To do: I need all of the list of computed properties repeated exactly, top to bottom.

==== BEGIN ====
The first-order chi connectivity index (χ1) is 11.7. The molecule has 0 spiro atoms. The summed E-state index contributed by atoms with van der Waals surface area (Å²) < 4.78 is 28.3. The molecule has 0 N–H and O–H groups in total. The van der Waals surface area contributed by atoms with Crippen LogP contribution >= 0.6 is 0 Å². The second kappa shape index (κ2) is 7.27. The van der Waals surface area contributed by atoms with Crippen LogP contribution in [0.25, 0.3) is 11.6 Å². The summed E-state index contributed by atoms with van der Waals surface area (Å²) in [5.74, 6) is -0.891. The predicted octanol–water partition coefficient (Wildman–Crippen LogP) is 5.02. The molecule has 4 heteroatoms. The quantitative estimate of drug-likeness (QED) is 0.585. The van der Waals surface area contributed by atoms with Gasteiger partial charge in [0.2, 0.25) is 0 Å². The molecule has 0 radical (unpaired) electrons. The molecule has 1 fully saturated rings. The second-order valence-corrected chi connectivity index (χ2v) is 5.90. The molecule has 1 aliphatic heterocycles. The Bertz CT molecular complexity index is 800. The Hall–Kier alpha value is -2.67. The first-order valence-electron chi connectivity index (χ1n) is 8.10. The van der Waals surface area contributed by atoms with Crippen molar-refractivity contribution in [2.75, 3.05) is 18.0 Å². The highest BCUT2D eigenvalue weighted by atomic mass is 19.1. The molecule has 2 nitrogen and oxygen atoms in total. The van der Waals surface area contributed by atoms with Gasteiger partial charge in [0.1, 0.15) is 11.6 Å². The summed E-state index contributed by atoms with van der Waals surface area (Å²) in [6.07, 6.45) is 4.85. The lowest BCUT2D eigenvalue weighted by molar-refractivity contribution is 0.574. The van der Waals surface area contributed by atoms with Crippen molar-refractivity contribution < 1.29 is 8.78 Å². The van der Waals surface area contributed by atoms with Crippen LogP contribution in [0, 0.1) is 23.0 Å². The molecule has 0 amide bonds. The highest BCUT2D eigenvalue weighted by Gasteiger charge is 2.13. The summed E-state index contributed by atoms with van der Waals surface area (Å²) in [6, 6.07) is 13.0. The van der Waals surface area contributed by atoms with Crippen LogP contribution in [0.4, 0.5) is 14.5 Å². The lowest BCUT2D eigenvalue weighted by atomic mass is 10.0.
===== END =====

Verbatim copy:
The first-order chi connectivity index (χ1) is 11.7. The molecule has 0 spiro atoms. The summed E-state index contributed by atoms with van der Waals surface area (Å²) < 4.78 is 28.3. The molecule has 0 N–H and O–H groups in total. The van der Waals surface area contributed by atoms with Crippen LogP contribution >= 0.6 is 0 Å². The second kappa shape index (κ2) is 7.27. The van der Waals surface area contributed by atoms with Crippen LogP contribution in [0.25, 0.3) is 11.6 Å². The summed E-state index contributed by atoms with van der Waals surface area (Å²) in [5.74, 6) is -0.891. The predicted octanol–water partition coefficient (Wildman–Crippen LogP) is 5.02. The molecule has 4 heteroatoms. The quantitative estimate of drug-likeness (QED) is 0.585. The van der Waals surface area contributed by atoms with Gasteiger partial charge in [0.2, 0.25) is 0 Å². The molecule has 0 radical (unpaired) electrons. The molecule has 1 fully saturated rings. The second-order valence-corrected chi connectivity index (χ2v) is 5.90. The molecule has 1 aliphatic heterocycles. The Bertz CT molecular complexity index is 800. The Hall–Kier alpha value is -2.67. The first-order valence-electron chi connectivity index (χ1n) is 8.10. The van der Waals surface area contributed by atoms with Crippen molar-refractivity contribution in [2.75, 3.05) is 18.0 Å². The highest BCUT2D eigenvalue weighted by atomic mass is 19.1. The molecule has 2 nitrogen and oxygen atoms in total. The van der Waals surface area contributed by atoms with Gasteiger partial charge in [0.1, 0.15) is 11.6 Å². The summed E-state index contributed by atoms with van der Waals surface area (Å²) in [6.07, 6.45) is 4.85. The lowest BCUT2D eigenvalue weighted by molar-refractivity contribution is 0.574. The van der Waals surface area contributed by atoms with Crippen molar-refractivity contribution < 1.29 is 8.78 Å². The van der Waals surface area contributed by atoms with Crippen LogP contribution in [0, 0.1) is 23.0 Å². The molecule has 0 amide bonds. The highest BCUT2D eigenvalue weighted by Gasteiger charge is 2.13. The summed E-state index contributed by atoms with van der Waals surface area (Å²) in [6, 6.07) is 13.0. The van der Waals surface area contributed by atoms with Crippen LogP contribution in [0.4, 0.5) is 14.5 Å². The lowest BCUT2D eigenvalue weighted by atomic mass is 10.0.